I have the spinning wheel that she brought with her to this country in 1880. It must've been very important to bring with in order to haul a piece this large all that way on a ship. I would love to know what else she had with her.
The wool carding tools are handmade and came with the wheel, and the ball of yarn was supposedly made with this wheel too. I am not sure where the bobbin or the darning pieces came from, but I keep them just the same.
I also have her Autograph book - it looks like she received it for Christmas.
Did you notice the year?
Here's a closer look:
It amazes me to have this little book. It makes me wonder about her, her friends, and what her life was like in this new country. I've often thought of my various ancestors and what they were like, but having these things that once belonged to her make me wonder even more about her.
The autograph book is interesting to look at. Most of the entries are in Norwegian, and the cool thing is that there are a couple of entries by my great-grandfather from before they were married. Signed "your friend". This entry is on Christmas - the same date written inside the cover. Maybe he gave this book to her when they were dating?
And another entry by my great-grandfather is about a year and a half later.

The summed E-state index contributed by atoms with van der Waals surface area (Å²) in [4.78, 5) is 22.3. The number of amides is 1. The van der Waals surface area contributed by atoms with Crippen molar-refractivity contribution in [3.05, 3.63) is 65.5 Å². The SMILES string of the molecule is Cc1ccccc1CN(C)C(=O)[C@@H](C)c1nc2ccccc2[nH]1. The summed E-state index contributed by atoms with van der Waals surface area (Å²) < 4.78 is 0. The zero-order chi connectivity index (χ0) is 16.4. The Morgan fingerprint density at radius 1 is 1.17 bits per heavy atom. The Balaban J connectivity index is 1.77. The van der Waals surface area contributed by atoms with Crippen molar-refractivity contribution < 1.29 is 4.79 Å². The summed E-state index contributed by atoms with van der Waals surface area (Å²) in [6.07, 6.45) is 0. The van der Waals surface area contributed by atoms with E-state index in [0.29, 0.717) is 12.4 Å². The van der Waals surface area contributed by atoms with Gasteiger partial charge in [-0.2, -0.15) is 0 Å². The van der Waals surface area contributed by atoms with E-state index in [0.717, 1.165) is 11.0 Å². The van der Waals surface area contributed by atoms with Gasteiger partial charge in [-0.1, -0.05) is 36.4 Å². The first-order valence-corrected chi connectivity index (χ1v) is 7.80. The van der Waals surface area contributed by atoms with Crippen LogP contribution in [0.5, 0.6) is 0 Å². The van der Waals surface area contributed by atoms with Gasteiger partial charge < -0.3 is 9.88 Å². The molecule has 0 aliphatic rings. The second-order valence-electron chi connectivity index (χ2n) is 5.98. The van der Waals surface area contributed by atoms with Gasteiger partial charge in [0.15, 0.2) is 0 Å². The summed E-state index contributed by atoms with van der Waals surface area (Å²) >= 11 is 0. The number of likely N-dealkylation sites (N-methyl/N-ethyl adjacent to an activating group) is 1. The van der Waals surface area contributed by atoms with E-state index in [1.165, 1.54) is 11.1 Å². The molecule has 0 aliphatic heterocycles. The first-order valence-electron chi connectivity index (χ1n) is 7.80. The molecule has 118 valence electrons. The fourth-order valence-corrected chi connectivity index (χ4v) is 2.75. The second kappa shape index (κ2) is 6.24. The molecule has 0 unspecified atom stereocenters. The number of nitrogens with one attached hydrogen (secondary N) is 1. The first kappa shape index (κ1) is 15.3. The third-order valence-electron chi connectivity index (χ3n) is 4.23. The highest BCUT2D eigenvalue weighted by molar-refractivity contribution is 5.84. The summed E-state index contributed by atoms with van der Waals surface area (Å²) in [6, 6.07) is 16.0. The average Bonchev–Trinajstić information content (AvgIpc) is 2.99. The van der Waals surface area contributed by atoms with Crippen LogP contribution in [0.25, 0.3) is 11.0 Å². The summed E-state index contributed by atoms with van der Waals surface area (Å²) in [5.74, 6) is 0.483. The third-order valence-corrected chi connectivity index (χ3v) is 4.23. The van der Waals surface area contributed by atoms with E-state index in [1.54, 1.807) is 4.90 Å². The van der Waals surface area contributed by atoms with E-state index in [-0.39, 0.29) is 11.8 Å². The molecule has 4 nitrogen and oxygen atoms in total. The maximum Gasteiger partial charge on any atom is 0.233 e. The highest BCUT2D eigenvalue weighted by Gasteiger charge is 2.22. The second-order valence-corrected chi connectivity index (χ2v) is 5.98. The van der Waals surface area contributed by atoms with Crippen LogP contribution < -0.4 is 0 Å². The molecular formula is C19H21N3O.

It says: "The world is round and has no end, and so is my love for you my friend."
How sweet is that?
I can't find the date they were married at the moment, but their first child was born in May of 1890. That child even made an entry in this book! I wonder if Rise chuckled at her little girl's entry to Mama:
I remember my grandmother used to wear this locket containing pictures of her parents when I was a little girl. I am lucky to have this locket now also - my great-grandparents Rise and Thom. Another connection to the mysterious Rise.
I plopped it on a new chain, but it wouldn't pass over the little pearls on the chain.
So, I added a beautiful old clip on earring of my mom's to cover up the clasp and voila!
I have a beautiful new necklace to wear, and carry my ancestors with me.
And every time I look at the pictures, I just can't help but wonder what Great-Grandma Rise was like. Obviously she spun yarn. So, did she knit? Crochet? Did she tat? Did she sew or quilt? Certainly any of those things would have been done out of necessity - not for pleasure or crafting like we do now.
I wonder if there will be anything I have now that will make MY great-grandchildren wonder about me?